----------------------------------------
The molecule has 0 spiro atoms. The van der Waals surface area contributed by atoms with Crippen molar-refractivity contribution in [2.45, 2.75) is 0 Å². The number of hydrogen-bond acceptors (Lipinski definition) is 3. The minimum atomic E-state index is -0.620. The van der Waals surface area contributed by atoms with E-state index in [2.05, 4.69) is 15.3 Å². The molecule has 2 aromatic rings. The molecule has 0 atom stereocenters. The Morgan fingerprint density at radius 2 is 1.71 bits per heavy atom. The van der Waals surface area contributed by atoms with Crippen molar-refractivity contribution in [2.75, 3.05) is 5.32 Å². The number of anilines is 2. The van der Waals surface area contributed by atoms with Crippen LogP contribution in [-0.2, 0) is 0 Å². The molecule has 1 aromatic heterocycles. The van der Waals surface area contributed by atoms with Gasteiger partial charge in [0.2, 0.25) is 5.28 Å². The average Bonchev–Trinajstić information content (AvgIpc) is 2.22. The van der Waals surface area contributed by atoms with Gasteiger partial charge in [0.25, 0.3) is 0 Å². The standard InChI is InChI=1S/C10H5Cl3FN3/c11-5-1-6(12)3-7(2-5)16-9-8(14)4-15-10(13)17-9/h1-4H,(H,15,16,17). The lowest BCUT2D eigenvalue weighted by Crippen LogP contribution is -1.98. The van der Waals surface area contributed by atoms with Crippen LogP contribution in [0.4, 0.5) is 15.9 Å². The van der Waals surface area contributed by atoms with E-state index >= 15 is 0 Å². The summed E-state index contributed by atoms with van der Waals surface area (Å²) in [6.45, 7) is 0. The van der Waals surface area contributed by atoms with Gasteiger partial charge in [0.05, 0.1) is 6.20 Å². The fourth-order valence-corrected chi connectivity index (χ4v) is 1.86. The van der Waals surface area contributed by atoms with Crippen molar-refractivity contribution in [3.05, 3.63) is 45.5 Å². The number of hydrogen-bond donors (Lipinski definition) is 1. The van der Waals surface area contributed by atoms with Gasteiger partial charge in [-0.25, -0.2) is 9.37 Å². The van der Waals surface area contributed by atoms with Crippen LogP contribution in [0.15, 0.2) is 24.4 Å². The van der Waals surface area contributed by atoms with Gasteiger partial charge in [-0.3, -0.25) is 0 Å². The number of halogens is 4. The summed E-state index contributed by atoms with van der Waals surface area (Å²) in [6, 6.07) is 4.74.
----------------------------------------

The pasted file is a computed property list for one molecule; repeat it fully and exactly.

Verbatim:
The molecule has 0 spiro atoms. The van der Waals surface area contributed by atoms with Crippen molar-refractivity contribution in [2.45, 2.75) is 0 Å². The number of hydrogen-bond acceptors (Lipinski definition) is 3. The minimum atomic E-state index is -0.620. The van der Waals surface area contributed by atoms with E-state index in [2.05, 4.69) is 15.3 Å². The molecule has 2 aromatic rings. The molecule has 0 atom stereocenters. The Morgan fingerprint density at radius 2 is 1.71 bits per heavy atom. The van der Waals surface area contributed by atoms with Crippen molar-refractivity contribution in [2.75, 3.05) is 5.32 Å². The number of anilines is 2. The van der Waals surface area contributed by atoms with Crippen LogP contribution in [-0.2, 0) is 0 Å². The molecule has 1 aromatic heterocycles. The van der Waals surface area contributed by atoms with Gasteiger partial charge in [0.2, 0.25) is 5.28 Å². The average Bonchev–Trinajstić information content (AvgIpc) is 2.22. The van der Waals surface area contributed by atoms with Gasteiger partial charge in [0.25, 0.3) is 0 Å². The standard InChI is InChI=1S/C10H5Cl3FN3/c11-5-1-6(12)3-7(2-5)16-9-8(14)4-15-10(13)17-9/h1-4H,(H,15,16,17). The lowest BCUT2D eigenvalue weighted by Crippen LogP contribution is -1.98. The van der Waals surface area contributed by atoms with Crippen LogP contribution in [0.4, 0.5) is 15.9 Å². The van der Waals surface area contributed by atoms with E-state index >= 15 is 0 Å². The summed E-state index contributed by atoms with van der Waals surface area (Å²) in [6.45, 7) is 0. The van der Waals surface area contributed by atoms with Gasteiger partial charge in [0.05, 0.1) is 6.20 Å². The fourth-order valence-corrected chi connectivity index (χ4v) is 1.86. The van der Waals surface area contributed by atoms with Crippen molar-refractivity contribution in [3.05, 3.63) is 45.5 Å². The number of hydrogen-bond donors (Lipinski definition) is 1. The van der Waals surface area contributed by atoms with Gasteiger partial charge in [-0.25, -0.2) is 9.37 Å². The van der Waals surface area contributed by atoms with Crippen LogP contribution in [0.15, 0.2) is 24.4 Å². The van der Waals surface area contributed by atoms with Gasteiger partial charge in [-0.3, -0.25) is 0 Å². The number of halogens is 4. The summed E-state index contributed by atoms with van der Waals surface area (Å²) in [6, 6.07) is 4.74.